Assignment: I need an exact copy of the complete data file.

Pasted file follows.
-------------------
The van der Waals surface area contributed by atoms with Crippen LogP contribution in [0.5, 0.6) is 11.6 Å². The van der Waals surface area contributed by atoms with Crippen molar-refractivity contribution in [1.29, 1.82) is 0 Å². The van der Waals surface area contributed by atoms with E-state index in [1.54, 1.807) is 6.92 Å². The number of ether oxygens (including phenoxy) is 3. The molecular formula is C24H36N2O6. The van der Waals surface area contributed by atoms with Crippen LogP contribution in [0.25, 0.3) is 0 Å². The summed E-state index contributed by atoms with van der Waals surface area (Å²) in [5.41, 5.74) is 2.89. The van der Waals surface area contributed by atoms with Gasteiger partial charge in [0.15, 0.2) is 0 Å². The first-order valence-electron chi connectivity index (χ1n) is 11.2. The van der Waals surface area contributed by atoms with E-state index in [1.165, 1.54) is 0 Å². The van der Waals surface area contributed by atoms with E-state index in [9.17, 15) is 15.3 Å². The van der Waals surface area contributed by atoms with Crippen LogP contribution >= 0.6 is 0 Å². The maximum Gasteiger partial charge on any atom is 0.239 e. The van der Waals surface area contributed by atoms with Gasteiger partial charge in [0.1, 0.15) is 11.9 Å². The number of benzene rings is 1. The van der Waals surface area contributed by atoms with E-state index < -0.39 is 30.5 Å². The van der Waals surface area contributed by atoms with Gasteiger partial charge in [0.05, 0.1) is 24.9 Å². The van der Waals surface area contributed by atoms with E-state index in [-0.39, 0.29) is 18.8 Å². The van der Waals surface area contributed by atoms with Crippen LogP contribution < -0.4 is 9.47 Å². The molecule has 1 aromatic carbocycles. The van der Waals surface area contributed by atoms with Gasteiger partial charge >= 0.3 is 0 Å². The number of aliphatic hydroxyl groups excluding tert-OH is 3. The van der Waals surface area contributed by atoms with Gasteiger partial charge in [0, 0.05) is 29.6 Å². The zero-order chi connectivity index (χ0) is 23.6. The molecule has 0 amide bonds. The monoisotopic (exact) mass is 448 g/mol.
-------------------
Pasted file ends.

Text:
The van der Waals surface area contributed by atoms with Crippen LogP contribution in [0.5, 0.6) is 11.6 Å². The van der Waals surface area contributed by atoms with Crippen molar-refractivity contribution in [1.29, 1.82) is 0 Å². The van der Waals surface area contributed by atoms with E-state index in [1.54, 1.807) is 6.92 Å². The number of ether oxygens (including phenoxy) is 3. The molecular formula is C24H36N2O6. The van der Waals surface area contributed by atoms with Crippen LogP contribution in [0.25, 0.3) is 0 Å². The summed E-state index contributed by atoms with van der Waals surface area (Å²) in [5.41, 5.74) is 2.89. The van der Waals surface area contributed by atoms with Gasteiger partial charge in [0.15, 0.2) is 0 Å². The first-order valence-electron chi connectivity index (χ1n) is 11.2. The van der Waals surface area contributed by atoms with E-state index in [1.165, 1.54) is 0 Å². The van der Waals surface area contributed by atoms with E-state index in [9.17, 15) is 15.3 Å². The van der Waals surface area contributed by atoms with Crippen LogP contribution >= 0.6 is 0 Å². The maximum Gasteiger partial charge on any atom is 0.239 e. The van der Waals surface area contributed by atoms with Gasteiger partial charge in [0.1, 0.15) is 11.9 Å². The number of benzene rings is 1. The van der Waals surface area contributed by atoms with E-state index < -0.39 is 30.5 Å². The van der Waals surface area contributed by atoms with Gasteiger partial charge in [0.05, 0.1) is 24.9 Å². The van der Waals surface area contributed by atoms with E-state index in [-0.39, 0.29) is 18.8 Å². The van der Waals surface area contributed by atoms with Crippen LogP contribution < -0.4 is 9.47 Å². The molecule has 1 aromatic carbocycles. The van der Waals surface area contributed by atoms with Gasteiger partial charge >= 0.3 is 0 Å². The number of aliphatic hydroxyl groups excluding tert-OH is 3. The van der Waals surface area contributed by atoms with Gasteiger partial charge in [0, 0.05) is 29.6 Å². The zero-order chi connectivity index (χ0) is 23.6. The molecule has 0 amide bonds. The monoisotopic (exact) mass is 448 g/mol.